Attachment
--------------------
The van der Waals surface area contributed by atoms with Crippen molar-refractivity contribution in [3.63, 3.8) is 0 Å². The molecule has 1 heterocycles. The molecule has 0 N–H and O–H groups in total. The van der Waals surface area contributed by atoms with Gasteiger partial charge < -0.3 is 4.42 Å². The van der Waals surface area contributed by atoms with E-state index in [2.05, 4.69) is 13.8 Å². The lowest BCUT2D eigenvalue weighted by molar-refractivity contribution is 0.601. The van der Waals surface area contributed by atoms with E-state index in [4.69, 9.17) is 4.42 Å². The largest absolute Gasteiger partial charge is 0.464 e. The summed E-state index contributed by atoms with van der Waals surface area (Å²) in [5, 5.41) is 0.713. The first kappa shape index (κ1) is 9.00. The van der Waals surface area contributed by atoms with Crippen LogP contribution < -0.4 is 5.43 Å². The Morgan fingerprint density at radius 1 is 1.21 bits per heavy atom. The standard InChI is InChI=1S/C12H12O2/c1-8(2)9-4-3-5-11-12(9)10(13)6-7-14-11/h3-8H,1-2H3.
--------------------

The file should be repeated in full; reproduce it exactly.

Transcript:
The van der Waals surface area contributed by atoms with Crippen molar-refractivity contribution in [3.63, 3.8) is 0 Å². The molecule has 1 heterocycles. The molecule has 0 N–H and O–H groups in total. The van der Waals surface area contributed by atoms with Gasteiger partial charge < -0.3 is 4.42 Å². The van der Waals surface area contributed by atoms with E-state index in [2.05, 4.69) is 13.8 Å². The lowest BCUT2D eigenvalue weighted by molar-refractivity contribution is 0.601. The van der Waals surface area contributed by atoms with E-state index in [4.69, 9.17) is 4.42 Å². The largest absolute Gasteiger partial charge is 0.464 e. The summed E-state index contributed by atoms with van der Waals surface area (Å²) in [5, 5.41) is 0.713. The first kappa shape index (κ1) is 9.00. The van der Waals surface area contributed by atoms with Crippen LogP contribution < -0.4 is 5.43 Å². The Morgan fingerprint density at radius 1 is 1.21 bits per heavy atom. The standard InChI is InChI=1S/C12H12O2/c1-8(2)9-4-3-5-11-12(9)10(13)6-7-14-11/h3-8H,1-2H3.